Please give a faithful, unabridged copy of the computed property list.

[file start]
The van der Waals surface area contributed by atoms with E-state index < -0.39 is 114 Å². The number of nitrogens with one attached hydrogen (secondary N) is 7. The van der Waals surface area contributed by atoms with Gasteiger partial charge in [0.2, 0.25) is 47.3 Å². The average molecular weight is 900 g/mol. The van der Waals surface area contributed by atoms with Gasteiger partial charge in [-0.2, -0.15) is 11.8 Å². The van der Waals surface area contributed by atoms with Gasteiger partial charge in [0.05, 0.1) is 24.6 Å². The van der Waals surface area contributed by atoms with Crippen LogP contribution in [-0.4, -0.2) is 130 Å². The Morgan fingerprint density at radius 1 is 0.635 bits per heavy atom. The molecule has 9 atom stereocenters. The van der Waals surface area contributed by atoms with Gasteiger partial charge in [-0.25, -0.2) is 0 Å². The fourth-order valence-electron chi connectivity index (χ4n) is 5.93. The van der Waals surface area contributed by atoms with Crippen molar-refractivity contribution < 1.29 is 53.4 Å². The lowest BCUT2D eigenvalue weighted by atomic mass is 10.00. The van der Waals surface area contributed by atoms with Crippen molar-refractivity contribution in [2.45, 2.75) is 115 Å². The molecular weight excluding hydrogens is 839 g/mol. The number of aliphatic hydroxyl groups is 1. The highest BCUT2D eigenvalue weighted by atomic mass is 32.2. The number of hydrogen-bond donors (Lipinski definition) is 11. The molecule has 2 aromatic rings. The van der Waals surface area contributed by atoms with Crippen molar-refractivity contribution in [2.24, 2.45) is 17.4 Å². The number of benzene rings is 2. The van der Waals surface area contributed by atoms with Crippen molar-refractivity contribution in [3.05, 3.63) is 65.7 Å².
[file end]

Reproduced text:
The van der Waals surface area contributed by atoms with E-state index < -0.39 is 114 Å². The number of nitrogens with one attached hydrogen (secondary N) is 7. The van der Waals surface area contributed by atoms with Gasteiger partial charge in [0.2, 0.25) is 47.3 Å². The average molecular weight is 900 g/mol. The van der Waals surface area contributed by atoms with Gasteiger partial charge in [-0.2, -0.15) is 11.8 Å². The van der Waals surface area contributed by atoms with Gasteiger partial charge in [0.05, 0.1) is 24.6 Å². The van der Waals surface area contributed by atoms with Crippen LogP contribution in [-0.4, -0.2) is 130 Å². The Morgan fingerprint density at radius 1 is 0.635 bits per heavy atom. The molecule has 9 atom stereocenters. The van der Waals surface area contributed by atoms with Gasteiger partial charge in [-0.25, -0.2) is 0 Å². The fourth-order valence-electron chi connectivity index (χ4n) is 5.93. The van der Waals surface area contributed by atoms with Crippen molar-refractivity contribution < 1.29 is 53.4 Å². The lowest BCUT2D eigenvalue weighted by atomic mass is 10.00. The van der Waals surface area contributed by atoms with Crippen molar-refractivity contribution in [2.45, 2.75) is 115 Å². The molecular weight excluding hydrogens is 839 g/mol. The number of aliphatic hydroxyl groups is 1. The highest BCUT2D eigenvalue weighted by atomic mass is 32.2. The number of hydrogen-bond donors (Lipinski definition) is 11. The molecule has 2 aromatic rings. The van der Waals surface area contributed by atoms with Crippen molar-refractivity contribution in [2.24, 2.45) is 17.4 Å². The number of benzene rings is 2. The van der Waals surface area contributed by atoms with Crippen molar-refractivity contribution in [3.05, 3.63) is 65.7 Å².